A Repository is a class which persists and remerges arbitrary types, acting as an abstraction over storage and shielding the rest of the application from details such as the Connection String. A Repository class typically makes use of Expression Trees formed from Expressions which represent objects, which in turn represent functions. This allows the function to be turned into a data query (e.g. SQL) at runtime without the Repository having to be aware of the types that it is working with.
Finally, Matthew, Mike & Howard discussed a migration strategy to manage the effect on users when these changes were released. A simple approach was devised, where an unregistered Controller could carry out the upgrade when required.
The review rounded off with a decision about how the changes should affect the NuGet package version for the library: because there were major structural alterations, it should be a major version change, although no change to the API was involved.
By the end of the session, a set of optimisations which should provide significant performance benefits had been decided on, and my head was spinning somewhat from all the new concepts I'd come across.
Behaviour Driven Development
My task, guided by Mike, was to create a set of tests for the AtomTask class I'd made earlier in the week. We made sure that the Projects used for testing had references to the necessary assemblies, using the neat trick of 'Manage NuGet Packages for Solution', choosing the oackage, then selecting all applicable Projects in the solution.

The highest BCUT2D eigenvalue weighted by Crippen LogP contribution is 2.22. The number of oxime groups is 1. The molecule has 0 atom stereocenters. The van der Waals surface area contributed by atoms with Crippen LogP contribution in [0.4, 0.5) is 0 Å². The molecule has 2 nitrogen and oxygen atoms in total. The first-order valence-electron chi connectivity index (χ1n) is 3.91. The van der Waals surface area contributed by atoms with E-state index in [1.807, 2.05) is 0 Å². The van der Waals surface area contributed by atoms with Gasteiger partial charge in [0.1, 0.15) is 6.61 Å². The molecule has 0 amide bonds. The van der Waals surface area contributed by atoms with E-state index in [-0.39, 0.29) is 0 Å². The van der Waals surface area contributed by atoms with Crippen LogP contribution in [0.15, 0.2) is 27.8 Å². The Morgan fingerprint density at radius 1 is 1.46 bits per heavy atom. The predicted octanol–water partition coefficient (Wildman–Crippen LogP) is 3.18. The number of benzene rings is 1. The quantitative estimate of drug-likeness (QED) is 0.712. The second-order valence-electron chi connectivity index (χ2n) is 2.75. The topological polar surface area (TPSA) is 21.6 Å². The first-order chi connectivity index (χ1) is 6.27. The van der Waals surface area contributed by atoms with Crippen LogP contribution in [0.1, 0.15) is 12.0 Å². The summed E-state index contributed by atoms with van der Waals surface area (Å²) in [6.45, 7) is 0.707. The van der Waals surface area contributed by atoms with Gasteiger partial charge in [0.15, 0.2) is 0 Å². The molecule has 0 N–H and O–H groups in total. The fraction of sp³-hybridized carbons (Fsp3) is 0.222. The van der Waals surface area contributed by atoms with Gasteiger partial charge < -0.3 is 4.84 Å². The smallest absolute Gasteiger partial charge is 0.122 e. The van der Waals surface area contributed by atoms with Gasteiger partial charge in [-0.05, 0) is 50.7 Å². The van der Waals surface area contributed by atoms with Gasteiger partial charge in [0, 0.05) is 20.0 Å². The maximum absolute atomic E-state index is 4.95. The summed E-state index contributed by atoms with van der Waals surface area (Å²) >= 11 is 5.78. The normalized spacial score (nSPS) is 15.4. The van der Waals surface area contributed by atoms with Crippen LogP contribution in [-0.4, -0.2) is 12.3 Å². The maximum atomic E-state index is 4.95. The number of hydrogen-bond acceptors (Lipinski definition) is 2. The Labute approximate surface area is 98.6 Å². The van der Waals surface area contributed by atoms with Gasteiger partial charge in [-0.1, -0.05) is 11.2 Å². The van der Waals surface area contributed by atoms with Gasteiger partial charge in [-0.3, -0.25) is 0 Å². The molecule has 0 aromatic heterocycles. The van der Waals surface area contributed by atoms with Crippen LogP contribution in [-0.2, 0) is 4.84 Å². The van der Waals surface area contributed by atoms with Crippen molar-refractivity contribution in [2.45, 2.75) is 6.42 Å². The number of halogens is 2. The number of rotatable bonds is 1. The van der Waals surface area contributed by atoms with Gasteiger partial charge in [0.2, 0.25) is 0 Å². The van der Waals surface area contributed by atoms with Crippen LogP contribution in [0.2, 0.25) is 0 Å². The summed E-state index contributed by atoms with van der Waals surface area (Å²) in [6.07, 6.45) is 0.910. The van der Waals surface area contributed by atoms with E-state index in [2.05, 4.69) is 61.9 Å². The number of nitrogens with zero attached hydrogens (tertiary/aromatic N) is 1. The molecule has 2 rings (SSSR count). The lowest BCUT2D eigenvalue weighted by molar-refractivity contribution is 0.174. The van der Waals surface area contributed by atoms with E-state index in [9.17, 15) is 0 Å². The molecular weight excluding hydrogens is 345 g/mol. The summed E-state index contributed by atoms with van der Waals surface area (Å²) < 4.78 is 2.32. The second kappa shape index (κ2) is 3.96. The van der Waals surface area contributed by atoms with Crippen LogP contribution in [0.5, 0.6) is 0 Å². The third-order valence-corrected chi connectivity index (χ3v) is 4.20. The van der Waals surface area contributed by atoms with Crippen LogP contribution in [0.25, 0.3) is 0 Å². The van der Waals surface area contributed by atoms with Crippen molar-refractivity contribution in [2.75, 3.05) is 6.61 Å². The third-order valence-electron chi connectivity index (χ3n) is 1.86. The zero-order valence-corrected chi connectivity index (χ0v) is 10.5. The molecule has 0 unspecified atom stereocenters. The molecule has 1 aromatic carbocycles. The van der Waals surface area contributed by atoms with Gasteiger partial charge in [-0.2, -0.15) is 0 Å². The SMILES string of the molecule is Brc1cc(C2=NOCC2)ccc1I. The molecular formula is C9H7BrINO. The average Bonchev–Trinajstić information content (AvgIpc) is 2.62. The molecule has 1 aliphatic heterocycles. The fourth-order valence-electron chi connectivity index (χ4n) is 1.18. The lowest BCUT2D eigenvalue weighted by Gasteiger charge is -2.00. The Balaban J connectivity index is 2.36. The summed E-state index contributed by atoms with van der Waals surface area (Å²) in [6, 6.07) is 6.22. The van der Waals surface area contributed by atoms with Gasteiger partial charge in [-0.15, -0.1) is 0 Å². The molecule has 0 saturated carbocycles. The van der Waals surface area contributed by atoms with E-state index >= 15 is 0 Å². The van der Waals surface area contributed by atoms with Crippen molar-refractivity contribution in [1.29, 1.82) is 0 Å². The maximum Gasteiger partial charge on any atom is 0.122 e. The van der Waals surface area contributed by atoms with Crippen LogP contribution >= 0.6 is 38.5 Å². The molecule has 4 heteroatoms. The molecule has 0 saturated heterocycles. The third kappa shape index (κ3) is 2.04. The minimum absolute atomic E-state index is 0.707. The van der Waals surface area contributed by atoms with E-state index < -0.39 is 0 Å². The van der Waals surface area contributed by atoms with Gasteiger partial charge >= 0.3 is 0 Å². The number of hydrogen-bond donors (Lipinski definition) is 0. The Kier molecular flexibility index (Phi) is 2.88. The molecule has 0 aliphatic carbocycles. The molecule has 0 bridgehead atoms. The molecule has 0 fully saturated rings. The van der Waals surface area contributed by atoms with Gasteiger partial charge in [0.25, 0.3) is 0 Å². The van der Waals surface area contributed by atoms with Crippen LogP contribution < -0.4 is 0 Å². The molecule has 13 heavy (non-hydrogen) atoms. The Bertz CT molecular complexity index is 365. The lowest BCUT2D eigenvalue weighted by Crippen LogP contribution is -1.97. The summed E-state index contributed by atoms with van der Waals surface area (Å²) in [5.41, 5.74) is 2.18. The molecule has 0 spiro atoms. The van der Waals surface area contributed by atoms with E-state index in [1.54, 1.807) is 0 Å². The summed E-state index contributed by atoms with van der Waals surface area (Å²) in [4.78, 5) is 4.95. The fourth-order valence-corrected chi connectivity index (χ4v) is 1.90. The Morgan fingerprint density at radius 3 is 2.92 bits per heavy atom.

The first step to creating an executable specification was to create a SpecFlow .feature file. Through the .feature file, SpecFlow lets you describe test scenarios using a set of natural language statements, with the following format:
Once a scenario has been set out, the library lets you generate a C# 'steps' class which contains the outlines of the corresponding tests for each step of a scenario.
Each natural language scenario step in the .features file is represented as a method in the steps class. Numbers and quoted phrases in the .features file are interpreted as method parameters in the steps class. It is even possible to pass in a table-like range of values:
These values are used to create a set of objects in the steps class using
Mapping between the natural language steps in a .feature file scenario and C# step definitions in the steps class is achieved through the quoted sentence above the method definition in the steps class.